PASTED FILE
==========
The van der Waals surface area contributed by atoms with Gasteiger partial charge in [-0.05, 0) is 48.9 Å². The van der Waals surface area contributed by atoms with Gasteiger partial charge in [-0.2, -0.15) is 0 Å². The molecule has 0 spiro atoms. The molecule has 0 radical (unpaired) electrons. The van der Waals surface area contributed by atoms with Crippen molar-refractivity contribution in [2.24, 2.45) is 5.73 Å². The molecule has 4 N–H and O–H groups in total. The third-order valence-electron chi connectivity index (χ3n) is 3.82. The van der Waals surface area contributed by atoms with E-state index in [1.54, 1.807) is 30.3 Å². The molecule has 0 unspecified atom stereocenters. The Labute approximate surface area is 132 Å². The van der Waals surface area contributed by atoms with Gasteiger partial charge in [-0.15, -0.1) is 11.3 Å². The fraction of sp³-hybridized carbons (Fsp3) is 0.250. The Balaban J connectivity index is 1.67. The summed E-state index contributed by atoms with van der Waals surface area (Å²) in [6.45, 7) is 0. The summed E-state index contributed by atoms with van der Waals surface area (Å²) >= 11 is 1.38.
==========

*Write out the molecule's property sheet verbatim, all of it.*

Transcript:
The van der Waals surface area contributed by atoms with Gasteiger partial charge in [-0.05, 0) is 48.9 Å². The van der Waals surface area contributed by atoms with Gasteiger partial charge in [-0.2, -0.15) is 0 Å². The molecule has 0 spiro atoms. The molecule has 0 radical (unpaired) electrons. The van der Waals surface area contributed by atoms with Crippen molar-refractivity contribution in [2.24, 2.45) is 5.73 Å². The molecule has 4 N–H and O–H groups in total. The third-order valence-electron chi connectivity index (χ3n) is 3.82. The van der Waals surface area contributed by atoms with E-state index in [1.54, 1.807) is 30.3 Å². The molecule has 0 unspecified atom stereocenters. The Labute approximate surface area is 132 Å². The van der Waals surface area contributed by atoms with Gasteiger partial charge in [-0.15, -0.1) is 11.3 Å². The fraction of sp³-hybridized carbons (Fsp3) is 0.250. The Balaban J connectivity index is 1.67. The summed E-state index contributed by atoms with van der Waals surface area (Å²) in [6.45, 7) is 0. The summed E-state index contributed by atoms with van der Waals surface area (Å²) >= 11 is 1.38.